June 24, 2012
How do you say goodbye to an airport? As I write that, it seems kind of a strange question. But, more and more frequently this is a question pilots are being forced to answer.
The first airport I ever loved was Chicago's lakefront airport, Meigs Field, which helped foster my interest in aviation. The early Microsoft Simulators featured Meigs Field as the default airport and in the virtual skies over a pixely Chicago I self taught myself about lift, thrust, weight and drag. In fact I remember fondly flying home on a commercial flight with my family as a young kid and watching how the flaps were extended during our landing then going straight to the computer when I returned home to learn how to use flaps on the Cessna at Meigs Field. I like many aviation enthusiasts and pilots felt sick to my stomach when I learned on March 31, 2003 that it was demolished at the behest of Mayor Daily.
I wonder if this event helped motivate me to not take my love of aviation for granted any longer and move from the fence-line to the tarmac in pursuit of my license to fly. In Spring 2004 in Cincinnati, OH I began my flight training, the majority of that flight training took place at Cincinnati's Blue Ash Airport (KISZ). It was there that my formal knowledge of aeronautics was formed as were some of amazing aviation memories.
When I heard that Blue Ash Airport, the airport where I first soloed and also where I successfully completed my Private Pilot checkride, was losing its 30-year battle to keep the airport open, I knew that once again I would need to decide how to say goodbye to an airport. Before giving in though I reached out to see if there was anything I could do from Chicago to help save the airport. Although organizations like Preserve Blue Ash Airport are still fighting, I learned there was little short of donating millions of dollars that could be done to save the airport.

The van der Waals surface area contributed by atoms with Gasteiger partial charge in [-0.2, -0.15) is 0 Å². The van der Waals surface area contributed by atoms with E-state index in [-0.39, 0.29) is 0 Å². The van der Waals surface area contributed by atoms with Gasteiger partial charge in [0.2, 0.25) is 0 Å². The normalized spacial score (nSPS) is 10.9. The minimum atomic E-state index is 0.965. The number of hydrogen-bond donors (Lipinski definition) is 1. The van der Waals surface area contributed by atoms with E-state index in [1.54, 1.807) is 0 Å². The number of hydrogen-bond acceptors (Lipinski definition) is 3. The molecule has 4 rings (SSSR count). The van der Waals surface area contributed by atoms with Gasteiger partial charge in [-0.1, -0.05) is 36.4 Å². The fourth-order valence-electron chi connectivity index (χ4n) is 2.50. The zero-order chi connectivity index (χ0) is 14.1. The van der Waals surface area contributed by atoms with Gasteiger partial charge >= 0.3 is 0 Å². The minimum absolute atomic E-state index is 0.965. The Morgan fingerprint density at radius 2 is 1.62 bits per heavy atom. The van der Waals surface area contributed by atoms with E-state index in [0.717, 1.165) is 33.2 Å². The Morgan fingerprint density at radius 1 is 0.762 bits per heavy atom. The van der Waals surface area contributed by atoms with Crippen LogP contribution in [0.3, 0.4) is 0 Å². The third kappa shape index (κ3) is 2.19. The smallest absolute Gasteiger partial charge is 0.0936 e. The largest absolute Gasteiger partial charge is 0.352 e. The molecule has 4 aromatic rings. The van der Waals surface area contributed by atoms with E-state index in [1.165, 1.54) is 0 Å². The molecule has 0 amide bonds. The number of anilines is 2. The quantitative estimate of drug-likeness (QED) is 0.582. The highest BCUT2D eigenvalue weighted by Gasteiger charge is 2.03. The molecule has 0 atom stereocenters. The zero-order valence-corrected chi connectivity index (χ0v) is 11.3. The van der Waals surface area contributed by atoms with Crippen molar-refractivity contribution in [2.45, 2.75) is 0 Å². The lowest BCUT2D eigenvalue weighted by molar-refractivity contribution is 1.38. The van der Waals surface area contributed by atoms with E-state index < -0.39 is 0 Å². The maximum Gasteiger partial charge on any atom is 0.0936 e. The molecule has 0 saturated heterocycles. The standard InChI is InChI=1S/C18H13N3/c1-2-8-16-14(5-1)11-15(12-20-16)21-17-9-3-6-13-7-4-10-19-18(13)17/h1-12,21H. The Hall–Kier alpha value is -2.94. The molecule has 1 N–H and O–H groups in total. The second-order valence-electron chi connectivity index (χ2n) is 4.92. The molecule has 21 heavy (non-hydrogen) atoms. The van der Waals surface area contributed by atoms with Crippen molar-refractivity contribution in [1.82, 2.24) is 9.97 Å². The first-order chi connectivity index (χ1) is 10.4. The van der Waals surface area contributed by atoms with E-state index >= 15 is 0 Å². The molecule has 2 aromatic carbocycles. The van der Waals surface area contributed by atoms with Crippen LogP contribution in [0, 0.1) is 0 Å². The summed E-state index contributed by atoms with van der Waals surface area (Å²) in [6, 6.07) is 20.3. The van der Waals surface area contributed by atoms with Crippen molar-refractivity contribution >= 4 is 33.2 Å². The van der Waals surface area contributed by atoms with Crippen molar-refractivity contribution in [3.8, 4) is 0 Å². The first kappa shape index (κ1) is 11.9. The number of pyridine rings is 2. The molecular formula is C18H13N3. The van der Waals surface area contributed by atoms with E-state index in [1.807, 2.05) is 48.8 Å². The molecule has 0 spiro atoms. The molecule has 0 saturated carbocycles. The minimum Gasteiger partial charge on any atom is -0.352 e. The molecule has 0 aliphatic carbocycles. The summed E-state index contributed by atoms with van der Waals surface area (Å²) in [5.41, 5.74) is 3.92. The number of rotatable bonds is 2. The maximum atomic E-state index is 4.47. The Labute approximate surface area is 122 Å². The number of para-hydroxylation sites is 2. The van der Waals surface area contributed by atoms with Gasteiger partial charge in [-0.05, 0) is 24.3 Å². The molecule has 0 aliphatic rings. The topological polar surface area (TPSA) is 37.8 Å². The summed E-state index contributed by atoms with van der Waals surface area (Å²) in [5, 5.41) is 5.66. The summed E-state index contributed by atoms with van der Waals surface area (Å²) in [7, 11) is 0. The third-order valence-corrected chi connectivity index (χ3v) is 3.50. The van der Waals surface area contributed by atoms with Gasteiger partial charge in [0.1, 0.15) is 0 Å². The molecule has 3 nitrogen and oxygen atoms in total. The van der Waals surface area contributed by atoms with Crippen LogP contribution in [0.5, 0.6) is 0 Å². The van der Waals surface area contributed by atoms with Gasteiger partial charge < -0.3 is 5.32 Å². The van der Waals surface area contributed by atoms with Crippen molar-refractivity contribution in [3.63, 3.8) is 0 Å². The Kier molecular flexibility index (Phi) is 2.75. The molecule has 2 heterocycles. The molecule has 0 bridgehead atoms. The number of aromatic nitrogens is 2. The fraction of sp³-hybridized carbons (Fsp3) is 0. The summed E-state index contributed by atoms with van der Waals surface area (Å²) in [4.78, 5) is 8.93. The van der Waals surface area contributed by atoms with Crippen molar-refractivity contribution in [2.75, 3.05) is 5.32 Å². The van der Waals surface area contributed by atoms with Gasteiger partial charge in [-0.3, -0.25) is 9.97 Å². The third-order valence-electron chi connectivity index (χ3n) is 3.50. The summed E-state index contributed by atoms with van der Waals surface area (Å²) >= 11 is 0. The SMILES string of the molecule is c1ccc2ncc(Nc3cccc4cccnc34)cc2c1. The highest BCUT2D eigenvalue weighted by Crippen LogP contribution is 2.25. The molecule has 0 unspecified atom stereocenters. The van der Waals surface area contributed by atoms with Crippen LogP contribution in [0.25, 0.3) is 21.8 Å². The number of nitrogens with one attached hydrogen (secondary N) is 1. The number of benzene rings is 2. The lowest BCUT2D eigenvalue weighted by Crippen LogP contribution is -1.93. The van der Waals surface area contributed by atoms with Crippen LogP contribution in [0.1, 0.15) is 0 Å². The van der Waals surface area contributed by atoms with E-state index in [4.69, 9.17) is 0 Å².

I determined the best way for me to say goodbye to this airport was to revitalize my memories and celebrate this unique and special airport. On a wonderful Saturday afternoon I took off from Chicago Executive and flew along the beautiful skyline of Chicago and over the remains of Meigs Field (which has still yet to be put to any better service then the airport it once was) enroute to Blue Ash, OH.
Although a lovely day it was quiet as I approached the airport. As I entered the pattern I noticed the sparse tarmac that had once been filled with airplanes of varying sizes. Despite the sparse tarmac I smiled as I looked at the unique layout of this airport which has a taxiway that weaves through a little wooden pass, it was great to see this familiar airport once again.
As I crossed the runway threshold I could see that the runway was badly in need of repair and maintenance, sadly that aid will never come. Instead that disrepair will make the demolition job just that much easier. While the plane was being refueled I strolled along the tarmac with Al Waterloo who flew with me on this trip down memory lane. It was both comforting and disappointing that not much had changed at Blue Ash Airport or Co-Op Aviation since I had last visited. I learned that many of the planes had already vacated in search of a new home like Lebanon-Warren County Airport.